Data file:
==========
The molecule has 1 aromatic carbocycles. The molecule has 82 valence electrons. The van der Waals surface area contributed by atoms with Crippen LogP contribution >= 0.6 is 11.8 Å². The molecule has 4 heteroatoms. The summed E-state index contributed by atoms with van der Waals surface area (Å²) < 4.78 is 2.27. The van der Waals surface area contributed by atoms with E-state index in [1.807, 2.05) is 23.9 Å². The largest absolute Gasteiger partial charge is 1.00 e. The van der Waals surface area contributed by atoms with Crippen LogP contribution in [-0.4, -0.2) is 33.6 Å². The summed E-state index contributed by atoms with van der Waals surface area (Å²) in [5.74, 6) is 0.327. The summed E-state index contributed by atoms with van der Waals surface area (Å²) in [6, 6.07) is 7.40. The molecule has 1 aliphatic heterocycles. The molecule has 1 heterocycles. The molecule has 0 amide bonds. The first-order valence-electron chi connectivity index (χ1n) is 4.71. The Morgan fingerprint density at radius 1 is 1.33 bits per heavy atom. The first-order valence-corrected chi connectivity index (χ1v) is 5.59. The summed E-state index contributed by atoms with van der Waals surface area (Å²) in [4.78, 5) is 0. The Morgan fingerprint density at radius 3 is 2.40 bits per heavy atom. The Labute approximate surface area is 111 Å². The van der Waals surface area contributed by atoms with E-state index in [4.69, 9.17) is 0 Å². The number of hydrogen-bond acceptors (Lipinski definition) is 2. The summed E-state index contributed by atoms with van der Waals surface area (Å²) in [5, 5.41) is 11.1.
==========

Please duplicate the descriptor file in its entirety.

The molecule has 1 aromatic carbocycles. The molecule has 82 valence electrons. The van der Waals surface area contributed by atoms with Crippen LogP contribution >= 0.6 is 11.8 Å². The molecule has 4 heteroatoms. The summed E-state index contributed by atoms with van der Waals surface area (Å²) < 4.78 is 2.27. The van der Waals surface area contributed by atoms with E-state index in [1.807, 2.05) is 23.9 Å². The largest absolute Gasteiger partial charge is 1.00 e. The van der Waals surface area contributed by atoms with Crippen LogP contribution in [-0.4, -0.2) is 33.6 Å². The summed E-state index contributed by atoms with van der Waals surface area (Å²) in [5.74, 6) is 0.327. The summed E-state index contributed by atoms with van der Waals surface area (Å²) in [6, 6.07) is 7.40. The molecule has 1 aliphatic heterocycles. The molecule has 1 heterocycles. The molecule has 0 amide bonds. The first-order valence-electron chi connectivity index (χ1n) is 4.71. The Morgan fingerprint density at radius 1 is 1.33 bits per heavy atom. The first-order valence-corrected chi connectivity index (χ1v) is 5.59. The summed E-state index contributed by atoms with van der Waals surface area (Å²) in [4.78, 5) is 0. The Morgan fingerprint density at radius 3 is 2.40 bits per heavy atom. The Labute approximate surface area is 111 Å². The van der Waals surface area contributed by atoms with E-state index in [4.69, 9.17) is 0 Å². The number of hydrogen-bond acceptors (Lipinski definition) is 2. The summed E-state index contributed by atoms with van der Waals surface area (Å²) in [5, 5.41) is 11.1.